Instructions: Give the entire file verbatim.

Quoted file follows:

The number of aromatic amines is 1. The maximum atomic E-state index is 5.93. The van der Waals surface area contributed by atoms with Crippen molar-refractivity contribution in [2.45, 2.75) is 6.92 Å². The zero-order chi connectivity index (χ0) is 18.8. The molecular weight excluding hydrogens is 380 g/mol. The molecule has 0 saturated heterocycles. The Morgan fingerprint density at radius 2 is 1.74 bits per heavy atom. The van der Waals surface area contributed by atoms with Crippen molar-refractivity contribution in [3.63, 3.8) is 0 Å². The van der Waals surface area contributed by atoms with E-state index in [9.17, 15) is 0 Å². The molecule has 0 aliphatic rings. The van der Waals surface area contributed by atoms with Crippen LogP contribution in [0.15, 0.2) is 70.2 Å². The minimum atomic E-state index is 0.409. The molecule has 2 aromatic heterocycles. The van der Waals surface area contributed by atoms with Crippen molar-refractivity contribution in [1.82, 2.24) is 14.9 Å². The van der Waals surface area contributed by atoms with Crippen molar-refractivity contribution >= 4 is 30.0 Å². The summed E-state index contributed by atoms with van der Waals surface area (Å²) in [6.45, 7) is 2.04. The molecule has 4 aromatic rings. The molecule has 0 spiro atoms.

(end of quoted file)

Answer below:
The number of aromatic amines is 1. The maximum atomic E-state index is 5.93. The van der Waals surface area contributed by atoms with Crippen molar-refractivity contribution in [2.45, 2.75) is 6.92 Å². The zero-order chi connectivity index (χ0) is 18.8. The molecular weight excluding hydrogens is 380 g/mol. The molecule has 0 saturated heterocycles. The Morgan fingerprint density at radius 2 is 1.74 bits per heavy atom. The van der Waals surface area contributed by atoms with Crippen molar-refractivity contribution in [3.63, 3.8) is 0 Å². The van der Waals surface area contributed by atoms with E-state index in [9.17, 15) is 0 Å². The molecule has 0 aliphatic rings. The van der Waals surface area contributed by atoms with Crippen LogP contribution in [0.15, 0.2) is 70.2 Å². The minimum atomic E-state index is 0.409. The molecule has 2 aromatic heterocycles. The van der Waals surface area contributed by atoms with Crippen molar-refractivity contribution in [1.82, 2.24) is 14.9 Å². The van der Waals surface area contributed by atoms with Crippen molar-refractivity contribution >= 4 is 30.0 Å². The summed E-state index contributed by atoms with van der Waals surface area (Å²) in [6.45, 7) is 2.04. The molecule has 4 aromatic rings. The molecule has 0 spiro atoms.